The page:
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From Jumbo to Micro and onwards

June 4, 2014

It was Valentine’s Day. It was just one year after the war had ended. People were still recovering from the horrors they were exposed to. This war had given them a raw taste of disease and death. Every family had either lost a hero or gained a veteran. The environment had changed rapidly. What used to be calm and peaceful had come to be replaced by the fear filled stress of agony and death. The agitated minds of the people were slowly simmering down. The war was itself not just an accumulation of all things evil…

Somewhere in Maryland, on the very same day of 1946, the “Giant Brain” was being celebrated by the US Army and the Pentagon alike. The University of Pennsylvania’s very own Electrical Engineering Professors, J. Presper Eckert and John Mauchly, now offered the world the “Electronic Numerical Integrator And Computer”, ENIAC. This was the beginning of a new era in the Man’s life on Earth. Occupying the floor space of that of a large room, the ENIAC was built to solve “a large class of numerical problems”. With 17,468 vacuum tubes, 7,200 crystal diodes, 1,500 relays, 70,000 resistors, 10,000 capacitors and around 5 million hand-soldered joints, it weighed almost 30 tons and consumed 150 kW of power. A rumor that lights in Philadelphia dimming whenever the computer was switched on was in circulation. Yes, the computer era was born but it was a heavy baby in the flimsy cradle.

Considering the decade when the computer was born, computers were not known or heard of in the public as commonly as now. A regular man’s work during the last part of the first half of the twentieth century would have been fairly dependent on the radio and cars for entertainment. A typical holiday time lazing would be with friends at a local bar or at hunting game or the beach. But things were very slow then and people didn’t need computers for their everyday activities.

Fast forward 68 years into the future and now we have computers that we can carry on the move. A laptop which can magically transform into a tab on the press of a button (which triggers a decoupling mechanism) may have sounded similar to an alien technology from the future. Considering myself at this point of time, I can’t live without my computer and WiFi connection. Imagining myself with a handheld computer which can change the way I want to work on it gives me that big futuristic fantasy I’ve wanted ever since the day I understood that computers were not meant to be bulky giants on tables. I envision it to simply function as a gaming tablet or an ebook reader without the keyboard and an important executive office desk with the keyboard attached to it. With an incredibly long battery life, life may never be the same as I may keep working on the go without worrying about drained batteries! With an extremely slim body, I might as well have a small pocket tailored into the inner lining of my jacket so that others won’t notice it and I’ll have handy all the time. With a lightning fast processing speed, it may make the ENIAC look like a dragon fly competing against an elephant in a body weighing contest. With a beautifully crafted design, I’d be able to feel the smooth glossy surface with a good grip. It may sound really like a dream from the future. But engineers have never failed Moore’s law and the designers always keep improvising. I personally think it is time for us to get out and check the market for such products too…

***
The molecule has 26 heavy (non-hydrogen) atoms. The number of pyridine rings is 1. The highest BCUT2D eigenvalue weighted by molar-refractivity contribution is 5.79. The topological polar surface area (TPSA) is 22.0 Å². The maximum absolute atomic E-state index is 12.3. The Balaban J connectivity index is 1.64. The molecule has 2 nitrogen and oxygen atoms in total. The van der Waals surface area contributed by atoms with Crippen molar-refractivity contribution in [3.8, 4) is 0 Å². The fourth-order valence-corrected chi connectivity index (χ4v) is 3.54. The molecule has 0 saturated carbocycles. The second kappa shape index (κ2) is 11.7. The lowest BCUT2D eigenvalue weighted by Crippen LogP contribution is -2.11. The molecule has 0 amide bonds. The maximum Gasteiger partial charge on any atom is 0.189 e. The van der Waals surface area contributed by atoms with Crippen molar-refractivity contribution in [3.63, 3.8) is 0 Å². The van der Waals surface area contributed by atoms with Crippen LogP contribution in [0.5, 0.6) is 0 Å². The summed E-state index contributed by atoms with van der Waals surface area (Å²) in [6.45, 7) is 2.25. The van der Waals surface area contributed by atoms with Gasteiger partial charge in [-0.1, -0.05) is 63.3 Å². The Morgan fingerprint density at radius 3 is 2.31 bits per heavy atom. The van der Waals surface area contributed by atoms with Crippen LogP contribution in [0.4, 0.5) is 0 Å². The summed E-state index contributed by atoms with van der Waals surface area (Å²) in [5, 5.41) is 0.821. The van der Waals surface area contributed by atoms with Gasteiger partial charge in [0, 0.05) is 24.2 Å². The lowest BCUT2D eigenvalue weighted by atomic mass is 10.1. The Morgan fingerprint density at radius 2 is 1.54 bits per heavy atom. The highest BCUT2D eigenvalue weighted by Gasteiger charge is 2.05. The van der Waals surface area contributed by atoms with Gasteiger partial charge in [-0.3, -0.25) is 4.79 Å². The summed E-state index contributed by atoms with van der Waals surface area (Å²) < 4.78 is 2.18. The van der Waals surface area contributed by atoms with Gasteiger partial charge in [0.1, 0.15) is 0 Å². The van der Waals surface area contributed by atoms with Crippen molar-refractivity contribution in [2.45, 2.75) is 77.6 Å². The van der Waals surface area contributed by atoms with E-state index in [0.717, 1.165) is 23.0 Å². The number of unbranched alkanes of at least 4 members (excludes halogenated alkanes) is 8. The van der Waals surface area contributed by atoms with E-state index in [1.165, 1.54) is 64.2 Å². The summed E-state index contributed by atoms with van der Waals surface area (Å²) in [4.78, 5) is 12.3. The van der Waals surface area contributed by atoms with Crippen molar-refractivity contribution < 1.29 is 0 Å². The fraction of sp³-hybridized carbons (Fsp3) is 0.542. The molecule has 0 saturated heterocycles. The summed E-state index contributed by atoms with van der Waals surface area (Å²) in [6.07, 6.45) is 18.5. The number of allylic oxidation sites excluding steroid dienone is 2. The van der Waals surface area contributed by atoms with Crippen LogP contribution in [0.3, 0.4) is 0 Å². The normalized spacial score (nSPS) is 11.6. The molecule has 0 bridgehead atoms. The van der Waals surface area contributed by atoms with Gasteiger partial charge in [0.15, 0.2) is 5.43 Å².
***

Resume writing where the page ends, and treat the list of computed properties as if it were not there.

Some such products have started showing up out there (for example, ASUS’s T100 (http://asusindia.co.in/T100/) – seems promisingly good). I hope many more products come out.

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